What’s the first round of chemotherapy like?

It’s October already – can you believe? On this day (2 October) last year I had my first chemo session. Many people remember the date of their operation but for me the 2 October is etched in my memory.

It was a day I’d been building up to since my diagnosis and there were so many unknowns and anxieties around what would be involved that I thought I should share what that first chemo session involved and hopefully it’ll help ease some of your apprehensions.

My first session was booked in for 10am and we were told to allow six hours for the appointment. This is so the nurses can monitor for any reactions to the chemo drugs.

We arrived early (as is always the case when my mum’s involved!) to be warmly greeted by the welcoming reception team (these guys have put endless smiles on our faces over the last 12 months). When we were called in, we settled ourselves into a bay where there was a large comfy chair, visitor chairs and drip holder.

The drugs

NB – these are the drugs I received but they may not be what you are prescribed. Your breast care nurse will go through your specific drugs and the side effects before your first chemo session.

First up was the herceptin, which is given as an injection in the thigh. It’s a slow injection (takes about 60-90 seconds), which is pretty painful as injections go but they inject it gradually to try to ease the tingle. They give you this first as this is the drug they monitor you for six hours for.

I’ve had 17 of these injections now – a year’s worth at three week intervals, which I think is pretty standard – and the first was definitely the worst. Once you know what to expect, it’s easier. I found these bruised my thighs (they alternate each time) but the bruising goes after a few days.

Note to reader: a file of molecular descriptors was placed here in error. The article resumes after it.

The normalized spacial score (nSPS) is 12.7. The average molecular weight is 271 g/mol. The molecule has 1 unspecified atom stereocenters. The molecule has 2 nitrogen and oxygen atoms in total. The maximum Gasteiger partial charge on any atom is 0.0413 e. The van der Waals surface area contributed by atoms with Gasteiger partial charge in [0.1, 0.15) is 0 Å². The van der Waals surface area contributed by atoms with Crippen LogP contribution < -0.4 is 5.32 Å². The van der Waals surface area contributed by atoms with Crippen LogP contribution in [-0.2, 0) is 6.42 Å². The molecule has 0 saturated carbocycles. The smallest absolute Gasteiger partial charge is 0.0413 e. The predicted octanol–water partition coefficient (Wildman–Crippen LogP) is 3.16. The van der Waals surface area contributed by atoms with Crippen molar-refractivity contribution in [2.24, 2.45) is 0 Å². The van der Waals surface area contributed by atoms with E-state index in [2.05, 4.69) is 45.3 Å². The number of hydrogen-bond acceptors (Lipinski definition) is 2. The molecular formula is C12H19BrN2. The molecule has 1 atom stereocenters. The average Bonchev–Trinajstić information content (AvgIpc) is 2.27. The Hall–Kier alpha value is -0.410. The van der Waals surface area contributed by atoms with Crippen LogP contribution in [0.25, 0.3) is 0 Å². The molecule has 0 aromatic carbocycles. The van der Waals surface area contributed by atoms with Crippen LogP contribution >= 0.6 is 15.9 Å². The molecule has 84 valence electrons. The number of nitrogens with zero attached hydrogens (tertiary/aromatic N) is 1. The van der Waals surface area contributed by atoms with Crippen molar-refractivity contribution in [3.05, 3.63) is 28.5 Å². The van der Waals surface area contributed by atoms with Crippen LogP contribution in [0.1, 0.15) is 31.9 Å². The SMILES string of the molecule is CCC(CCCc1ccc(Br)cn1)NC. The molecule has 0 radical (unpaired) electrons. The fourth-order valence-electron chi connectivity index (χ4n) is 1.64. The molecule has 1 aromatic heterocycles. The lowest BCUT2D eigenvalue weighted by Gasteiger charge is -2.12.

Next I was given some steroids via my PICC line – we’ll talk PICC in my next blog. This was the weirdest sensation – the steroids made my nether regions tingle, something I really hadn’t expected. At the same time I took some anti-sickness drugs. Both of these are to ease your reaction to the drugs.

Each chemo session you will be given anti-sickness drugs. You’ll also be given steroids to take in the days leading up to your next chemo but on the first session, you’ll be given these intravenously.

After the steroids, I had some saline (salted water) solution through the PICC to flush the line. Then it was on to the docetaxel, which was hung up to the drip machine, fed to the PICC and timed to drip over an hour. The vein around the PICC can feel cool, where the liquid, which has been refrigerated, enters but other than that, you don’t feel a thing. If you do feel any pain around the site, it’s important to tell the nurse as they can check the site and slow the drip to ease the pain.

Whilst you’re having the docetaxel, the nurses will monitor you for any reaction, including rash, itchiness, swelling, dizziness or sickness but the steroids are given to try to stop any reaction.

After the docetaxel, it was time for another round of saline (you’ll probably need to toilet multiple times throughout the day as you’re being given lots of liquid intravenously). The saline is also fed through a drip to the PICC so you just have to sit tight and relax. You can walk around with the drip so if you do need to pop to the loo, you can.

The third and final drug for me was the carboplatin, which is also given via a drip to the PICC line over the course of an hour or so. The drug comes in a liquid bag, like the docetaxel, but is covered by a black bag to protect it from the light. The drug is more effective if it’s protected from light.

Finally, before they let you go home, you’ll be given a huge bag full of drugs and directions of when to take them. This is pretty daunting, I won’t lie. There’s a combination of steroids, anti sickness tablets, sickness injections and tablets to help with constipation, should you need them.

You’re then free to go home.

How did I feel going home? 

I left feeling fine, nervous but fine. And the day after I felt fine too, just tired. The drugs really took effect two days after chemo, when I felt exhausted, nauseous and my mouth was full of ulcers. It’s a feeling I have never felt before so I can’t give you much insight but I could feel the drugs travelling to every part of  my body – to my ears, my gums, everywhere. Everyone’s reaction is different – some people continue as normal and others struggle. I struggled but you may cruise through it – I hope you do.

My tips for your first chemo session: